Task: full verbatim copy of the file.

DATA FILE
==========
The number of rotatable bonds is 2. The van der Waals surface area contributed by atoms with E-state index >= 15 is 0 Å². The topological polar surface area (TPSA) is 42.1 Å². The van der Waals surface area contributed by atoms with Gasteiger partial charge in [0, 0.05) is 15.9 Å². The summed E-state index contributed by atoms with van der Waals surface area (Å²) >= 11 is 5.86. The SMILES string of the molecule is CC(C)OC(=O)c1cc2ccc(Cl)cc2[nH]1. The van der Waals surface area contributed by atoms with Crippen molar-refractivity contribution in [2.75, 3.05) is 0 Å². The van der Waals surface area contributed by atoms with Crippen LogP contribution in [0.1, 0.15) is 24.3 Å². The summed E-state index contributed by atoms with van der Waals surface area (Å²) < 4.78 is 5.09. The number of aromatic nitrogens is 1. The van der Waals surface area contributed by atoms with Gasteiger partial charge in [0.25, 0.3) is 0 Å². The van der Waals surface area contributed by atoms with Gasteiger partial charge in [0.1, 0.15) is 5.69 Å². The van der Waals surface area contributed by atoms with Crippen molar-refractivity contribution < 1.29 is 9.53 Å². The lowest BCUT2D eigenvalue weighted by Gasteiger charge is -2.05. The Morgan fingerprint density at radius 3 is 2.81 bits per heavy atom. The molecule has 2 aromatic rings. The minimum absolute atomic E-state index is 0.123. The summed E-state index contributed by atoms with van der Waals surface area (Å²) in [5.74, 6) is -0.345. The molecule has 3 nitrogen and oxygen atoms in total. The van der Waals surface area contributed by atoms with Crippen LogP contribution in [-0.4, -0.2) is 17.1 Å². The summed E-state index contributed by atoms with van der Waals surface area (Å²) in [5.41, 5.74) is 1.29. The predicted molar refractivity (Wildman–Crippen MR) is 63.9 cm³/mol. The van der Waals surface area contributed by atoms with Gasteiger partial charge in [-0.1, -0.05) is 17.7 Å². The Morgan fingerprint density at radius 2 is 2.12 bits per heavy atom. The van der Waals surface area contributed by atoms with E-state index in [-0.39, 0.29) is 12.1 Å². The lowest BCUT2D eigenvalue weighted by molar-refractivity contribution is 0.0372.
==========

The number of rotatable bonds is 2. The van der Waals surface area contributed by atoms with E-state index >= 15 is 0 Å². The topological polar surface area (TPSA) is 42.1 Å². The van der Waals surface area contributed by atoms with Gasteiger partial charge in [0, 0.05) is 15.9 Å². The summed E-state index contributed by atoms with van der Waals surface area (Å²) >= 11 is 5.86. The SMILES string of the molecule is CC(C)OC(=O)c1cc2ccc(Cl)cc2[nH]1. The van der Waals surface area contributed by atoms with Crippen molar-refractivity contribution in [2.75, 3.05) is 0 Å². The van der Waals surface area contributed by atoms with Crippen LogP contribution in [0.1, 0.15) is 24.3 Å². The summed E-state index contributed by atoms with van der Waals surface area (Å²) < 4.78 is 5.09. The number of aromatic nitrogens is 1. The van der Waals surface area contributed by atoms with Gasteiger partial charge in [0.25, 0.3) is 0 Å². The van der Waals surface area contributed by atoms with Gasteiger partial charge in [0.1, 0.15) is 5.69 Å². The van der Waals surface area contributed by atoms with Crippen molar-refractivity contribution < 1.29 is 9.53 Å². The lowest BCUT2D eigenvalue weighted by Gasteiger charge is -2.05. The Morgan fingerprint density at radius 3 is 2.81 bits per heavy atom. The molecule has 2 aromatic rings. The minimum absolute atomic E-state index is 0.123. The summed E-state index contributed by atoms with van der Waals surface area (Å²) in [5.74, 6) is -0.345. The molecule has 3 nitrogen and oxygen atoms in total. The van der Waals surface area contributed by atoms with Crippen LogP contribution in [-0.4, -0.2) is 17.1 Å². The summed E-state index contributed by atoms with van der Waals surface area (Å²) in [5.41, 5.74) is 1.29. The predicted molar refractivity (Wildman–Crippen MR) is 63.9 cm³/mol. The van der Waals surface area contributed by atoms with Gasteiger partial charge in [-0.1, -0.05) is 17.7 Å². The Morgan fingerprint density at radius 2 is 2.12 bits per heavy atom. The van der Waals surface area contributed by atoms with E-state index in [-0.39, 0.29) is 12.1 Å². The lowest BCUT2D eigenvalue weighted by molar-refractivity contribution is 0.0372.